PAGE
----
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Possible Role of Statins in COPD-Related Pulmonary Hypertension FREE TO VIEW

Robert P. Young, MD, PhD; Raewyn J. Hopkins, RN
Author and Funding Information

From the Department of Medicine, Schools of Medicine and Biological Sciences, University of Auckland.

Correspondence to: Robert P. Young, MD, PhD, Department of Medicine, Auckland Hospital, Private Bag 92019, Auckland, New Zealand; e-mail: roberty@adhb.govt.nz


Financial/nonfinancial disclosures: The authors have reported to CHEST that no potential conflicts of interest exist with any companies/organizations whose products or services may be discussed in this article.

Reproduction of this article is prohibited without written permission from the American College of Chest Physicians (www.chestpubs.org/site/misc/reprints.xhtml).


© 2010 American College of Chest Physicians


Chest. 2010;137(5):1250-1251. doi:10.1378/chest.09-2778
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To the Editor:

We read with interest the recent article by Chaouat et al (September 2009)1 proposing that interleukin-6 (IL-6), through inflammatory effects, might contribute to pulmonary hypertension in patients with COPD. The role of IL-6 in pulmonary inflammation and matrix remodeling underlying COPD is well recognized.2 The findings of Chaouat et al1 further implicate IL-6 and inflammation in pulmonary hypertension, a well recognized complication of COPD. That pulmonary hypertension affects those with mild-to-moderate COPD suggests that hypoxia, secondary to poor lung function, is not the underlying cause. A similar observation is seen with poor exercise tolerance in COPD, wherein inflammation (eg, IL-6) and oxidant load, not lung function, have been directly implicated in skeletal muscle dysfunction (Fig 1).2 The findings of Chaouat et al1 are made more compelling by the close relationship between serum IL-6 level and pulmonary artery pressure (PAP). In addition, they report a relationship between functional IL-6 genotypes and PAP, which might explain why only some patients with COPD develop pulmonary hypertension.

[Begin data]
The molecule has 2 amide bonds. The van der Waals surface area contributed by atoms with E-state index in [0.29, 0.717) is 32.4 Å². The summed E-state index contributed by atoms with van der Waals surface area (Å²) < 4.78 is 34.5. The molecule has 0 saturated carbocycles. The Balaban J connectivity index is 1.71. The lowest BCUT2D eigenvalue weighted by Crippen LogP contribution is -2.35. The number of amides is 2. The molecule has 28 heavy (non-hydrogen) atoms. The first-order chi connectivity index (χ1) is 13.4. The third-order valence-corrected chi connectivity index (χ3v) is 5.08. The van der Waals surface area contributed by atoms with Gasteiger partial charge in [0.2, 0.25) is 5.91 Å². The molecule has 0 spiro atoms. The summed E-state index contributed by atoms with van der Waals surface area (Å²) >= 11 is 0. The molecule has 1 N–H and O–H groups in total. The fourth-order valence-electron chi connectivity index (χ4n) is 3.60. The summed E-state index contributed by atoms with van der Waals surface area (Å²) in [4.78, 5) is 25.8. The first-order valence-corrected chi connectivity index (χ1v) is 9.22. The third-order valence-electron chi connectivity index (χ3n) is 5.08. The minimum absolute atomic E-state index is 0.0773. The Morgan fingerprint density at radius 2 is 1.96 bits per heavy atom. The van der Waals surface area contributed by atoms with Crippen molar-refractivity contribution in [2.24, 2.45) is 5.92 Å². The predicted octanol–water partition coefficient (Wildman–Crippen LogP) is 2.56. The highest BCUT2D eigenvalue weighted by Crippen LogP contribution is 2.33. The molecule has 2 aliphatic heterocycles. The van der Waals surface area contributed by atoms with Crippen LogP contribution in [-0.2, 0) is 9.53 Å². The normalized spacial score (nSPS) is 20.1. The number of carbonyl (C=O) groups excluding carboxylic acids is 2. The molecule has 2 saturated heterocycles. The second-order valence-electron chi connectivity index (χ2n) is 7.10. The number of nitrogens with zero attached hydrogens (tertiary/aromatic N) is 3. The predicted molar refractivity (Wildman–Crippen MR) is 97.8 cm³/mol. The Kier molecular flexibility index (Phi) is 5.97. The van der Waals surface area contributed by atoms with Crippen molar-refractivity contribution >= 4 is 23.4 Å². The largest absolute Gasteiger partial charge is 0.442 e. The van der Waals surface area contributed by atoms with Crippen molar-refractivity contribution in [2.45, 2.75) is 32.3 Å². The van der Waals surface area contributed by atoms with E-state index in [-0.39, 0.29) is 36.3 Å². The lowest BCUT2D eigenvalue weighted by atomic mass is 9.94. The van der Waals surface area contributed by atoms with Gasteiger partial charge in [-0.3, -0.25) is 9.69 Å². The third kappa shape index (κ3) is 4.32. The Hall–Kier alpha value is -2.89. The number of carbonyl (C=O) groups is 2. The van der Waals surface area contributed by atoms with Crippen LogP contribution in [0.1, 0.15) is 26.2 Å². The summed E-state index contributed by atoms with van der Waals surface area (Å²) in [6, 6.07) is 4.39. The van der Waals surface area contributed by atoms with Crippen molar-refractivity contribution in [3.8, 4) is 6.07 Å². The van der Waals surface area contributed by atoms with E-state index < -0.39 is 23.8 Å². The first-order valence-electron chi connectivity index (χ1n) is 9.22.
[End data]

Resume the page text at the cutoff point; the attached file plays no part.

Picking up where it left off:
Figure Jump LinkFigure 1. Proposed relationship between IL-6, exercise tolerance, and pulmonary hypertension: possible antiinflammatory effects of statins. IL-6 = interleukin-6.Grahic Jump Location